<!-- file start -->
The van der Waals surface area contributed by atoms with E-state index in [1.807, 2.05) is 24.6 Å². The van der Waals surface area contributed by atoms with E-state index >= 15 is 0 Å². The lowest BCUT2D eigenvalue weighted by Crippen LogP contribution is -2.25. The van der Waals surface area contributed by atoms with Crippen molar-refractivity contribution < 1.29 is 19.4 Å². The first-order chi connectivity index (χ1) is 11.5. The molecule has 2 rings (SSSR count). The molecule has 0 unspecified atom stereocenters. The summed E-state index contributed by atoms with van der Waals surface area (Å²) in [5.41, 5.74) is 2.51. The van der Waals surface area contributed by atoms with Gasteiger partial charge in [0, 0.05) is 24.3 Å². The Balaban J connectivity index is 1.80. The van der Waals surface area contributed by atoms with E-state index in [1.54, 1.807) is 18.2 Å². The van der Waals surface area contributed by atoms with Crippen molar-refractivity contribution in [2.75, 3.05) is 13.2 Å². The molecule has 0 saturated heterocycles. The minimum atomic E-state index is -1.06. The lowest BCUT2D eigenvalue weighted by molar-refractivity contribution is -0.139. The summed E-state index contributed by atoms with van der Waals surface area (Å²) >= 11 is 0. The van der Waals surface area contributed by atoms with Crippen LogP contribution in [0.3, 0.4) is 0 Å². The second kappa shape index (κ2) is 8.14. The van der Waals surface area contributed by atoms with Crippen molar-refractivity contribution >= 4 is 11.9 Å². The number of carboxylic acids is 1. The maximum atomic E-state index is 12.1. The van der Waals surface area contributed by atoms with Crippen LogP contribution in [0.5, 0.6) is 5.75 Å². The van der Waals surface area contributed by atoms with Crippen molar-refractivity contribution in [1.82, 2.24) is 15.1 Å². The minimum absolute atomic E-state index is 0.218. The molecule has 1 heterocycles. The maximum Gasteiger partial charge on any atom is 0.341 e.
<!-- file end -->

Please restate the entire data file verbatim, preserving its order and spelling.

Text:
The van der Waals surface area contributed by atoms with E-state index in [1.807, 2.05) is 24.6 Å². The van der Waals surface area contributed by atoms with E-state index >= 15 is 0 Å². The lowest BCUT2D eigenvalue weighted by Crippen LogP contribution is -2.25. The van der Waals surface area contributed by atoms with Crippen molar-refractivity contribution < 1.29 is 19.4 Å². The first-order chi connectivity index (χ1) is 11.5. The molecule has 2 rings (SSSR count). The molecule has 0 unspecified atom stereocenters. The summed E-state index contributed by atoms with van der Waals surface area (Å²) in [5.41, 5.74) is 2.51. The van der Waals surface area contributed by atoms with Gasteiger partial charge in [0, 0.05) is 24.3 Å². The Balaban J connectivity index is 1.80. The van der Waals surface area contributed by atoms with E-state index in [1.54, 1.807) is 18.2 Å². The van der Waals surface area contributed by atoms with Crippen molar-refractivity contribution in [2.75, 3.05) is 13.2 Å². The molecule has 0 saturated heterocycles. The minimum atomic E-state index is -1.06. The lowest BCUT2D eigenvalue weighted by molar-refractivity contribution is -0.139. The summed E-state index contributed by atoms with van der Waals surface area (Å²) >= 11 is 0. The van der Waals surface area contributed by atoms with Crippen LogP contribution in [0.3, 0.4) is 0 Å². The second kappa shape index (κ2) is 8.14. The van der Waals surface area contributed by atoms with Crippen molar-refractivity contribution >= 4 is 11.9 Å². The number of carboxylic acids is 1. The maximum atomic E-state index is 12.1. The van der Waals surface area contributed by atoms with Crippen LogP contribution in [0.5, 0.6) is 5.75 Å². The van der Waals surface area contributed by atoms with Crippen molar-refractivity contribution in [1.82, 2.24) is 15.1 Å². The minimum absolute atomic E-state index is 0.218. The molecule has 1 heterocycles. The maximum Gasteiger partial charge on any atom is 0.341 e.